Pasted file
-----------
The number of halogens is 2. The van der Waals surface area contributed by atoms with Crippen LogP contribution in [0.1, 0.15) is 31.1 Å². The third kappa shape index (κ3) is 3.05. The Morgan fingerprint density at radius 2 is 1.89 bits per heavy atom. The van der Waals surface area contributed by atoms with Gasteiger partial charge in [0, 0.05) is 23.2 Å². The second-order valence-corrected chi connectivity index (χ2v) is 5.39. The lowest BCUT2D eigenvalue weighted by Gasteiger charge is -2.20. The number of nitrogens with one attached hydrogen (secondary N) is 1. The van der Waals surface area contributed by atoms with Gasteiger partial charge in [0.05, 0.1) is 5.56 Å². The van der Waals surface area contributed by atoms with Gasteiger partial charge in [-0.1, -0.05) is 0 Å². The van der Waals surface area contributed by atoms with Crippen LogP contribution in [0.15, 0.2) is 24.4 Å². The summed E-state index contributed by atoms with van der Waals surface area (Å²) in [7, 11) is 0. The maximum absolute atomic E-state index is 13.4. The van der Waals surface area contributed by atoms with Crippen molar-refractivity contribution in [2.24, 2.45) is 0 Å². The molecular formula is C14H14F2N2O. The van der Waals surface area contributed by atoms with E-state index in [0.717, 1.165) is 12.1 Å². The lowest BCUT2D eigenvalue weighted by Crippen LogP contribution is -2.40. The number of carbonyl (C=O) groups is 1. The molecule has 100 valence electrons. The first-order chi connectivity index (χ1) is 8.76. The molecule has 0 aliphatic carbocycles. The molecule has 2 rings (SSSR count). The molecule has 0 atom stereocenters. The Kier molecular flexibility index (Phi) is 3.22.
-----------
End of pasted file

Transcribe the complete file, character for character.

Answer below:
The number of halogens is 2. The van der Waals surface area contributed by atoms with Crippen LogP contribution in [0.1, 0.15) is 31.1 Å². The third kappa shape index (κ3) is 3.05. The Morgan fingerprint density at radius 2 is 1.89 bits per heavy atom. The van der Waals surface area contributed by atoms with Gasteiger partial charge in [0, 0.05) is 23.2 Å². The second-order valence-corrected chi connectivity index (χ2v) is 5.39. The lowest BCUT2D eigenvalue weighted by Gasteiger charge is -2.20. The number of nitrogens with one attached hydrogen (secondary N) is 1. The van der Waals surface area contributed by atoms with Gasteiger partial charge in [0.05, 0.1) is 5.56 Å². The van der Waals surface area contributed by atoms with Gasteiger partial charge in [-0.1, -0.05) is 0 Å². The van der Waals surface area contributed by atoms with Crippen LogP contribution in [0.15, 0.2) is 24.4 Å². The summed E-state index contributed by atoms with van der Waals surface area (Å²) in [7, 11) is 0. The maximum absolute atomic E-state index is 13.4. The van der Waals surface area contributed by atoms with Crippen molar-refractivity contribution in [2.24, 2.45) is 0 Å². The molecular formula is C14H14F2N2O. The van der Waals surface area contributed by atoms with E-state index in [0.717, 1.165) is 12.1 Å². The lowest BCUT2D eigenvalue weighted by Crippen LogP contribution is -2.40. The number of carbonyl (C=O) groups is 1. The molecule has 100 valence electrons. The first-order chi connectivity index (χ1) is 8.76. The molecule has 0 aliphatic carbocycles. The molecule has 2 rings (SSSR count). The molecule has 0 atom stereocenters. The Kier molecular flexibility index (Phi) is 3.22.